Tester Holds Second Farm Bill Listening Session in Flathead

Senator, Producers Discuss Importance of Specialty Crops and Value Added Ag

(Whitefish, Mont.)-Senator Jon Tester today held his second Barnstormin’ Farm Bill event at Glacier Hops Ranch to hear from specialty crop producers and farmers who are adding value to their crops.

“This tour is about getting feedback so we can draft a Farm Bill that strengthens family farm agriculture,” said Tester. “I was encouraged to hear from some awesome producers who are working to add value to their products, create jobs and boost our state’s number one industry.”

Specialty crop producers who joined Tester today raise hops, grapes, and fruits that traditionally have not been a part of Montana’s production agriculture landscape.

The current Farm Bill expires in 2018, but beginning next year Congress will begin holding hearings and constructing a new Farm Bill.

“We were pleased to host Senator Tester’s Farm Bill listening tour and be part of the roundtable discussion. We found that completely unrelated agriculture segments often times share the same problems and are looking for similar solutions,” said Tom Britz, Owner of Glacier Hops Ranch. “Because Jon is an active farmer and farms different crops he gets it, and he understands the intersection of agriculture, rural development and job creation.”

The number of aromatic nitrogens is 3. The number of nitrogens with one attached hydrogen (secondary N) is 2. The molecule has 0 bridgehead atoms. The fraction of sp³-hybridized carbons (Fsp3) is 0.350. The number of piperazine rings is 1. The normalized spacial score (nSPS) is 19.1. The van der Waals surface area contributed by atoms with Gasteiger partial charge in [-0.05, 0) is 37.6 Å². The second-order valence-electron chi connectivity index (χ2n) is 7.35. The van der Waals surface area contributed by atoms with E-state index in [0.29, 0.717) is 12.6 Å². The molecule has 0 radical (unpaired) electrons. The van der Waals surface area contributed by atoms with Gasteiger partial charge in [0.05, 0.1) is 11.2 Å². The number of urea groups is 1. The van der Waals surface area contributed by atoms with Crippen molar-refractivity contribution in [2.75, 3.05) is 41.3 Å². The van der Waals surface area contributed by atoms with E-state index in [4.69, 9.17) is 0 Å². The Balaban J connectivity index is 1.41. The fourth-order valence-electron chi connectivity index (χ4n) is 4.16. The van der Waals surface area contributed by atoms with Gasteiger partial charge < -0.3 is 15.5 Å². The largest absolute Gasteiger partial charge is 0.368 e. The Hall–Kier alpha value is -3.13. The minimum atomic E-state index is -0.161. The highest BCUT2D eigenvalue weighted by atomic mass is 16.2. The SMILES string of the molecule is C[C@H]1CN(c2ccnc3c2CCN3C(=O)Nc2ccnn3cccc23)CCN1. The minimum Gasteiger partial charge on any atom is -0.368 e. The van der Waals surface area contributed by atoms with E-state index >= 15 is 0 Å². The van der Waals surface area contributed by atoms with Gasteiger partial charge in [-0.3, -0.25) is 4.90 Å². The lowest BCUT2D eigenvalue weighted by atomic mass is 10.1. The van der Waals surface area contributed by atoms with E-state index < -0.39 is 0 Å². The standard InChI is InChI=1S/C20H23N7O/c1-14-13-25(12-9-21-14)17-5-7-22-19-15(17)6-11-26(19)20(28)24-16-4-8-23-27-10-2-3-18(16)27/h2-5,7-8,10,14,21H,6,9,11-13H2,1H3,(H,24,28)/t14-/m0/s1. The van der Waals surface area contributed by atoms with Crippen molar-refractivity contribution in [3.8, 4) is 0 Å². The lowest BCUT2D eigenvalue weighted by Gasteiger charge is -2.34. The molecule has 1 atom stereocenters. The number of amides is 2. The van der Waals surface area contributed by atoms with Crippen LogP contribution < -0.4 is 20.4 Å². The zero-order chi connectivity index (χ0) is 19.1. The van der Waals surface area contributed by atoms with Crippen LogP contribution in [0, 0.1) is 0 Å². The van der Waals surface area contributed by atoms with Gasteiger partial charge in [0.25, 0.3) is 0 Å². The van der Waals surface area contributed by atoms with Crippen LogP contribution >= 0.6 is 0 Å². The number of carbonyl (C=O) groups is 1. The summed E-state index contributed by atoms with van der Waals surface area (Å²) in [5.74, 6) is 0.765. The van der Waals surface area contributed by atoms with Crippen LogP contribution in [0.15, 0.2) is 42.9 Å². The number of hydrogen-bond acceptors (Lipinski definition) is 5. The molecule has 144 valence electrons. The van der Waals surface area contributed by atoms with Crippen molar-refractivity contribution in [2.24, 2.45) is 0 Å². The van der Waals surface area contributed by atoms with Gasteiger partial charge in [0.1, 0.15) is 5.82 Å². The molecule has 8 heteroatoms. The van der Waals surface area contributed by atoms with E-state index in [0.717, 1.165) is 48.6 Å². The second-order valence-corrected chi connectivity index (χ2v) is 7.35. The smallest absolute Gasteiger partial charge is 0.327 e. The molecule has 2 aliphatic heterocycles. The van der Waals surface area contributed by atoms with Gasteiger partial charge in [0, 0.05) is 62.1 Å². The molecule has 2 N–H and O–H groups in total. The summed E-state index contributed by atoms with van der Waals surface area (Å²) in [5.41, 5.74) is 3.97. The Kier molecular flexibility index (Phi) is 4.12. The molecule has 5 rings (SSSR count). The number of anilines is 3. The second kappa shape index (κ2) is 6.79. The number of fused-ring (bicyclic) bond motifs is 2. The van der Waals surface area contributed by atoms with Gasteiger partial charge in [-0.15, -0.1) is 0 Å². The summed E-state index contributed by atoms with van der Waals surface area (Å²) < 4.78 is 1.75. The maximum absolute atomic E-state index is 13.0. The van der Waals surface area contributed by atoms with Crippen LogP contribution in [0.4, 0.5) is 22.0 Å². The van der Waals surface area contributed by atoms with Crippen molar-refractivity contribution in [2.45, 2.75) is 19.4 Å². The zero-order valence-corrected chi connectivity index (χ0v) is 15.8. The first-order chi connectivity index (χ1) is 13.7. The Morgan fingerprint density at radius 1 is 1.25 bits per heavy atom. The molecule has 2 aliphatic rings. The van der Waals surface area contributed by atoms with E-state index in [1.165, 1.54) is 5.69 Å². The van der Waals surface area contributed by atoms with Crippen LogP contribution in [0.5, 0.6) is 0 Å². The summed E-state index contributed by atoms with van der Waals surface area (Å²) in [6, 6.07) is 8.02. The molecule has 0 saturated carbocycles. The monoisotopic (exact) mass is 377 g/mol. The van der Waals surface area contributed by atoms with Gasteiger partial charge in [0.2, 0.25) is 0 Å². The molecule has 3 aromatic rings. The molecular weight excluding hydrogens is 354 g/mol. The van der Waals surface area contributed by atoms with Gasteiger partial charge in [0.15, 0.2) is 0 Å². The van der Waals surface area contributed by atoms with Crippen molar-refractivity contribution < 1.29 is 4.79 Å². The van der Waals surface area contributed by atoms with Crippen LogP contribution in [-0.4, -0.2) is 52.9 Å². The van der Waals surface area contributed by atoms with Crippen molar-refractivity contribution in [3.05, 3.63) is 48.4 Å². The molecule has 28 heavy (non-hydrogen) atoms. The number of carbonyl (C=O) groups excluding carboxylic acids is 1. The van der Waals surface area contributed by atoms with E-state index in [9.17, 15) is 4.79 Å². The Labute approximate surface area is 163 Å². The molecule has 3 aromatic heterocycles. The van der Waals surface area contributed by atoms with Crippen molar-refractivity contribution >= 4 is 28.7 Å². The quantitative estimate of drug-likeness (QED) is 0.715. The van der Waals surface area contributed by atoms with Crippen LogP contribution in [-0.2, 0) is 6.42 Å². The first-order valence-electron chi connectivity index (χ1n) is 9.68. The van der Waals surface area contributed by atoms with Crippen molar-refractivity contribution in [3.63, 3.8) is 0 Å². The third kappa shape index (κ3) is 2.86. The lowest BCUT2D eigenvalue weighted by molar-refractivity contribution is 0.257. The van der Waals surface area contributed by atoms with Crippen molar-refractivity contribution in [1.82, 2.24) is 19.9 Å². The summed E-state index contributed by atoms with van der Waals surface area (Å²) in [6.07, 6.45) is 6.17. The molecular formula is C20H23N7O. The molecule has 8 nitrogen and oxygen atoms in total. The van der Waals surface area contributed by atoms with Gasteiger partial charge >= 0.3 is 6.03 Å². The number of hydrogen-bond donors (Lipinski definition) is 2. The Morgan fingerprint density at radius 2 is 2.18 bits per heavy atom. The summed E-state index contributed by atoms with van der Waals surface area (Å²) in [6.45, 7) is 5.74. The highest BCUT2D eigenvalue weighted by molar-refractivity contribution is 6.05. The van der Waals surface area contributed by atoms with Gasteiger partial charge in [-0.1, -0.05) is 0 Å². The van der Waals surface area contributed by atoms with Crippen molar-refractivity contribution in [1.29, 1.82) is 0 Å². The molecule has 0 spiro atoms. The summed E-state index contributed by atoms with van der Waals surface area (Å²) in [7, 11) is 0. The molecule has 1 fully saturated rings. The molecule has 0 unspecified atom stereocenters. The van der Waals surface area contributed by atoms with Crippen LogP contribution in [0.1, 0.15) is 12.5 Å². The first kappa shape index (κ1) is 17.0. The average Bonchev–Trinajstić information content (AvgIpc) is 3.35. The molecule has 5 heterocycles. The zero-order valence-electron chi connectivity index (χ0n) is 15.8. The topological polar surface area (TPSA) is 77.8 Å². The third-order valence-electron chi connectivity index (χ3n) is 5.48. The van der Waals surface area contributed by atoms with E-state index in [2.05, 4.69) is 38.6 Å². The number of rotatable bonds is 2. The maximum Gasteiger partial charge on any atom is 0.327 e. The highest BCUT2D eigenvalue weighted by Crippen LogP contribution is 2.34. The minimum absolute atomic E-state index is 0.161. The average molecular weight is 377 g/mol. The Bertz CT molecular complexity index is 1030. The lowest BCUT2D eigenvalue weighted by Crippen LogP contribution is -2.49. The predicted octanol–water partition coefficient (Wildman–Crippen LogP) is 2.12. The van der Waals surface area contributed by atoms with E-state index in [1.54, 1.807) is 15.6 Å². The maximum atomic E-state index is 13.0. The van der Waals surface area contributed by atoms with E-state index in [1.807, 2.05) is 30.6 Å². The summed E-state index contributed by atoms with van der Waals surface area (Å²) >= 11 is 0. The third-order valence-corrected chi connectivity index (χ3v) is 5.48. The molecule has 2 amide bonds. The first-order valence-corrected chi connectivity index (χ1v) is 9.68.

Tester’s listening session today was open to the public and was the second in a series of events he will be hosting across the state in the coming weeks and months. The additional listening sessions will focus on other aspects of the Farm Bill, which include conservation and forest management, conservation, and food safety initiatives. The third event will be held in Missoula on October 28 at 8:30 am at the University of Montana.

Tester is the only active farmer in the U.S. Senate, and he and his wife still farm the land his grandparents homesteaded over a century ago. In 2014, Tester helped pass a four-year Farm Bill that included robust investments in critical livestock disaster assistance, crop insurance, and the Beginning Farmers and Ranchers Program.